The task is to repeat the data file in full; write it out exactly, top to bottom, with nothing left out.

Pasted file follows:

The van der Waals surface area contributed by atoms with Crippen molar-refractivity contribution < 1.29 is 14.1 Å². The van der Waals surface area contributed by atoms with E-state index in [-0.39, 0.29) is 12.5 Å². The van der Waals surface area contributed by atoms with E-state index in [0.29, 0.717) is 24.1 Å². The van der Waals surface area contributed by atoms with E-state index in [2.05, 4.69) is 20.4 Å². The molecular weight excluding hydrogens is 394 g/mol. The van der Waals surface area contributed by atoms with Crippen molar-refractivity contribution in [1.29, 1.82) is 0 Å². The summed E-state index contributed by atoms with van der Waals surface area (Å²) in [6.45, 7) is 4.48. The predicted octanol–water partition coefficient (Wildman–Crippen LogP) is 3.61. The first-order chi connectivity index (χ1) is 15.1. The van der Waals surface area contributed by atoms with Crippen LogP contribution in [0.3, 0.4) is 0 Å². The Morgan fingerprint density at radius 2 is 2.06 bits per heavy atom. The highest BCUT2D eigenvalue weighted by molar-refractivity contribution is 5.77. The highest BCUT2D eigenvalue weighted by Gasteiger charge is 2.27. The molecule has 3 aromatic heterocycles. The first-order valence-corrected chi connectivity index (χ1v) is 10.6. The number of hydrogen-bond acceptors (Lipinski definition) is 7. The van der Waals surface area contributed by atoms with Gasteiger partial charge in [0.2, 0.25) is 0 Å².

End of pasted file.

The van der Waals surface area contributed by atoms with Crippen molar-refractivity contribution < 1.29 is 14.1 Å². The van der Waals surface area contributed by atoms with E-state index in [-0.39, 0.29) is 12.5 Å². The van der Waals surface area contributed by atoms with E-state index in [0.29, 0.717) is 24.1 Å². The van der Waals surface area contributed by atoms with E-state index in [2.05, 4.69) is 20.4 Å². The molecular weight excluding hydrogens is 394 g/mol. The van der Waals surface area contributed by atoms with Crippen molar-refractivity contribution in [1.29, 1.82) is 0 Å². The summed E-state index contributed by atoms with van der Waals surface area (Å²) in [6.45, 7) is 4.48. The predicted octanol–water partition coefficient (Wildman–Crippen LogP) is 3.61. The first-order chi connectivity index (χ1) is 15.1. The van der Waals surface area contributed by atoms with Crippen LogP contribution in [0.3, 0.4) is 0 Å². The Morgan fingerprint density at radius 2 is 2.06 bits per heavy atom. The highest BCUT2D eigenvalue weighted by molar-refractivity contribution is 5.77. The highest BCUT2D eigenvalue weighted by Gasteiger charge is 2.27. The molecule has 3 aromatic heterocycles. The first-order valence-corrected chi connectivity index (χ1v) is 10.6. The number of hydrogen-bond acceptors (Lipinski definition) is 7. The van der Waals surface area contributed by atoms with Gasteiger partial charge in [0.2, 0.25) is 0 Å².